Before retiring to their districts for the fall, the House Democratic Caucus rallied behind the CEO/Employee Pay Fairness Act, which would prevent a public company from deducting executive compensation over $1 million unless it also gives rank-and-file employees raises that keep pace with the cost of living and labor productivity.
Meanwhile, the AFL-CIO and its aligned think tanks have made hay of the huge difference between the pay of CEOs and employees.
One of the most widely cited measures of the “gap” comes from the AFL-CIO’s Executive Paywatch website. The nation’s largest federation of unions laments that “corporate CEOs have been taking a greater share of the economic pie” while wages have stagnated for the rest of us. As proof, it points to a 331-to-1 gap in compensation between America’s chief executives and the pay of the average worker.
That’s a sizable number. But don’t grab the pitchforks just yet.
The AFL-CIO calculated a pay gap based on a very small sample—350 CEOs from the S&P 500. According to the Bureau of Labor Statistics, there were 248,760 chief executives in the U.S. in 2013.
The BLS reports that the average annual salary for these chief executives is $178,400, which we can compare to the $35,239-per-year salary the AFL-CIO uses for the average American worker. That shrinks the executive pay gap from 331-to-1 down to a far less newsworthy number of roughly five-to-one.
Of course, it’s true that some chief executives heading large multinational companies do command impressive seven- or eight-figure compensation packages. But the data don’t support the rhetorical claim that this slice of the “economic pie” is what’s driving stagnant pay for others on staff.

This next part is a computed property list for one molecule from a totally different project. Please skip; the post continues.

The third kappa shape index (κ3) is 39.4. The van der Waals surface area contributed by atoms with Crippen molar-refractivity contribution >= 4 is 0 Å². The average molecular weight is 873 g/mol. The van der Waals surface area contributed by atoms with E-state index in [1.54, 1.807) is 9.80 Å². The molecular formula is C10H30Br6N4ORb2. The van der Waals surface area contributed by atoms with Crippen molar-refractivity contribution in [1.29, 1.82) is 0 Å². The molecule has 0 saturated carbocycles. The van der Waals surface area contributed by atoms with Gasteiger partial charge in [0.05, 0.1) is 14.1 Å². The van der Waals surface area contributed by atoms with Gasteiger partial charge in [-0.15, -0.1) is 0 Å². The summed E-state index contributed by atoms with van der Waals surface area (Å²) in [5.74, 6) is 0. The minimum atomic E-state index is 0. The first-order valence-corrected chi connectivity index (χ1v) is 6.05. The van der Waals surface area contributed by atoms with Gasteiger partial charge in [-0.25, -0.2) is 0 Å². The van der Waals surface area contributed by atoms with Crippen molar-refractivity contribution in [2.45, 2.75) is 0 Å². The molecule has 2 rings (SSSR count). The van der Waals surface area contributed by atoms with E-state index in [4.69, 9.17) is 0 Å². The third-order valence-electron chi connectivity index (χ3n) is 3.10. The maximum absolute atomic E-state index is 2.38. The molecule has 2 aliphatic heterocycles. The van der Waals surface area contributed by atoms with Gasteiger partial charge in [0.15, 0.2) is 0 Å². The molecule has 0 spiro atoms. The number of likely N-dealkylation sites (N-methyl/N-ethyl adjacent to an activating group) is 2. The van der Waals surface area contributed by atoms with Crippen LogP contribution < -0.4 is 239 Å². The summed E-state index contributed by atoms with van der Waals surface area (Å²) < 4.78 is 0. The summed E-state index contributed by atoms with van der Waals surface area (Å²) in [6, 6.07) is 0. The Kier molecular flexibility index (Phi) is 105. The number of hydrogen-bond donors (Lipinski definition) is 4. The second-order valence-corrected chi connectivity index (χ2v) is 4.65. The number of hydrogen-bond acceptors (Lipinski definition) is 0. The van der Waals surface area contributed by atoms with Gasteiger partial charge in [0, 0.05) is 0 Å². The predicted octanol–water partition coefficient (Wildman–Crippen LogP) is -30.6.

Consider Yum Brands , the parent company of well-known fast-food brands like Pizza Hut, Taco Bell, and KFC. The compensation of the company’s five-member executive team has been a point of contention for the Service Employees International Union-backed fast food protests that have occurred periodically over the past two years. Filings with the Securities and Exchange Commission put the total pay package for the company’s executive team at $30.7 million.
That might seem like a lot of wealth the company could “share.” But like many service-industry employers, Yum Brands has a lot of people to share it with. The company’s 2013 annual report indicates that it employs 539,000 people, 86% of whom work part-time. If the executive team were able to redistribute 25% of their salaries, incentive pay and stock options to these part-timers, the net impact on hourly pay would be just over a penny-per-hour raise before taxes.
Even if the executive team took a 100% pay cut and distributed the money equally to the company’s 463,000 part-timers, hourly wages would only rise by five cents.
The point is not that CEOs deserve more money, or less. If an executive is underperforming, the corporation’s board can and should adjust his pay appropriately or terminate his employment. And if the CEO is making the shareholders rich, the board might increase his compensation. But neither voters nor policy makers should make poorly informed decisions about redistributive public policies based on a faulty understanding of how much executives are paid and why entry-level employees aren’t paid more.